I have been blogging repeatedly on the value to the economy of reforming mortgage underwriting rules to account for the better loan performance of energy efficient and location efficient homes. A new study supported by the Institute for Market Transformation and carried out by the University of North Carolina released this week reinforces this idea definitively.
The study, Home Energy Efficiency and Mortgage Risks, finds that “default risks are on average 32 percent lower in energy-efficient homes, controlling for other loan determinants. This finding is robust, significant, and consistent across several model specifications... Within ENERGY STAR-rated homes, default risk is lower for more energy-efficient homes.” This is the first study of its kind and is based on a sample of 71,000 home loans from across the country.
The findings of the analysis show that energy costs are significant, but they are still smaller than the purchase price of a typical home: for the average home in the study, the loan payment cost was roughly $200,000. In comparison, average energy costs are $75,000 over 30 years.
But in trying to explain the better loan performance of the energy efficient homes, we observe that the difference in energy costs between an efficient home and a typical home is only 15 percent of the $75,000 energy costs – or about $11,000 –since the ENERGY STAR specification for its new homes program requires 15 percent energy savings.
Would anyone have predicted that a difference in cash flow of $11,000—or about 4 percent of the total loan payments and energy costs (that is, $200,000 for loan payments and $75,000 for energy, before the ENERGY STAR savings)—could make as big a difference as 32 percent in default rate? I would have expected that if we reduced energy costs plus home loan payments by 4 percent, mortgage defaults may go down by 2 percent or so. Instead, according to the analysis, we observe a 32 percent decline.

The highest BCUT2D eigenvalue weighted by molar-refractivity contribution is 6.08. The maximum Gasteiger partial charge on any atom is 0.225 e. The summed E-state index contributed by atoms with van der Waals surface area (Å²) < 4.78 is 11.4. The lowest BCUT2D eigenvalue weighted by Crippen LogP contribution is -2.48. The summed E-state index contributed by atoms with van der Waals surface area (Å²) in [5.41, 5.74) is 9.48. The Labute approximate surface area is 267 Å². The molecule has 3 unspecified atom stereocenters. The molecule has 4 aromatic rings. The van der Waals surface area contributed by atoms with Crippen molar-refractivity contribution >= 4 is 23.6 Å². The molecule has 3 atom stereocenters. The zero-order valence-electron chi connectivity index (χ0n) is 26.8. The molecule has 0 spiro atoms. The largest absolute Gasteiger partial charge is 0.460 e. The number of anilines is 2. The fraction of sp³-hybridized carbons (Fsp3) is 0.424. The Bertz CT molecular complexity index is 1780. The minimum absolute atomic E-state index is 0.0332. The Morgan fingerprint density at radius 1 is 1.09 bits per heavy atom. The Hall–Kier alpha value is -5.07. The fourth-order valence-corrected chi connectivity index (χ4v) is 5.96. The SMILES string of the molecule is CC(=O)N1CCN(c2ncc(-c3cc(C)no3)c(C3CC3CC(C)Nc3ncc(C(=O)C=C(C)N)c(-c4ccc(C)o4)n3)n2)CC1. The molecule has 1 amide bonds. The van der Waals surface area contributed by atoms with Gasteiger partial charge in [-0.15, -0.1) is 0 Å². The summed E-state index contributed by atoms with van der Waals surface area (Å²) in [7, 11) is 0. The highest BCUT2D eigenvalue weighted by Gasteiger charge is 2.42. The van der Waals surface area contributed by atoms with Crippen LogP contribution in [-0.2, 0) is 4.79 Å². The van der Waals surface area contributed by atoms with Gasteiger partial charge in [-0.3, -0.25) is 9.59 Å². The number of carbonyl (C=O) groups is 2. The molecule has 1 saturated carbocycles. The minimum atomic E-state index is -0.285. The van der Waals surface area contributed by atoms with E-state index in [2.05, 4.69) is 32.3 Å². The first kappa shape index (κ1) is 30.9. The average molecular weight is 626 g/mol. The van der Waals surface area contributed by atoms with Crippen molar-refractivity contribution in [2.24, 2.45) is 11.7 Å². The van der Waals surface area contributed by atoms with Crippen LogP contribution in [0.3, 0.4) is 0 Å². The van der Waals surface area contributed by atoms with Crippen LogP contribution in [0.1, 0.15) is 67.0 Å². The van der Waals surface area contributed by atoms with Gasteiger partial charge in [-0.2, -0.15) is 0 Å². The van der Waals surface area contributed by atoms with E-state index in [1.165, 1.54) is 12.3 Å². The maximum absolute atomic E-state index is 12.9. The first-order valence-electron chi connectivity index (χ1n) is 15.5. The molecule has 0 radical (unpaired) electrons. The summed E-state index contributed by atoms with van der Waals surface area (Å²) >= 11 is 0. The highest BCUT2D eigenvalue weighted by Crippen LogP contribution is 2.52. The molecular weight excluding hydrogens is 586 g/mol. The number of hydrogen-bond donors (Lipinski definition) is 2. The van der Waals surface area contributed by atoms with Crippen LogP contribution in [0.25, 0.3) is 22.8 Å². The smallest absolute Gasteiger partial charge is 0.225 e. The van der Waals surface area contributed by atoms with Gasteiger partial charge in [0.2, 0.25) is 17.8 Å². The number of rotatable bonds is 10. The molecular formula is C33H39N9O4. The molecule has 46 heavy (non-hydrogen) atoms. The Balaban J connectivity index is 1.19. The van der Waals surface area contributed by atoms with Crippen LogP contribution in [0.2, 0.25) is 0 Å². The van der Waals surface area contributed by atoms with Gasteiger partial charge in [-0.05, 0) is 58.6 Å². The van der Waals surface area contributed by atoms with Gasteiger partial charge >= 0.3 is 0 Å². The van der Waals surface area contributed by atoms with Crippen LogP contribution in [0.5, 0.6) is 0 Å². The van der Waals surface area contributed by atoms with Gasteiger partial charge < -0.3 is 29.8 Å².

We would also expect that such a small relative difference in total costs would yield a reduction in defaults that is too small to be statistically different. It is very hard to find the effects of small changes in an explanatory variable on an observed outcome with statistical confidence unless your sample is a lot larger than 71,000 loans. But instead the study finds otherwise.
To make our point more clear, if a $11,000 savings in energy could lower the default rate of a $200,000 loan by 32 percent, we can only imagine how much a 50 percent savings in energy and transportation costs worth over $200,000 might do!
I recently blogged that there is evidence suggesting that some one-third of mortgage defaults were caused by the failure of both for Fannie Mae and Freddie Mac to consider systematically the costs of transportation and energy in determining whether a household qualifies for a loan.
This new University of North Carolina study suggests that the true figure for the number of defaults that could have been avoided is far higher than one-third.
It also emphasizes that mortgage underwriting reform is urgently needed to protect the integrity of mortgage-backed securities without increasing government spending to fund a continuing bailout to the investors in failed mortgages. It would be irresponsible for Fannie Mae and Freddie Mac to ignore this evidence.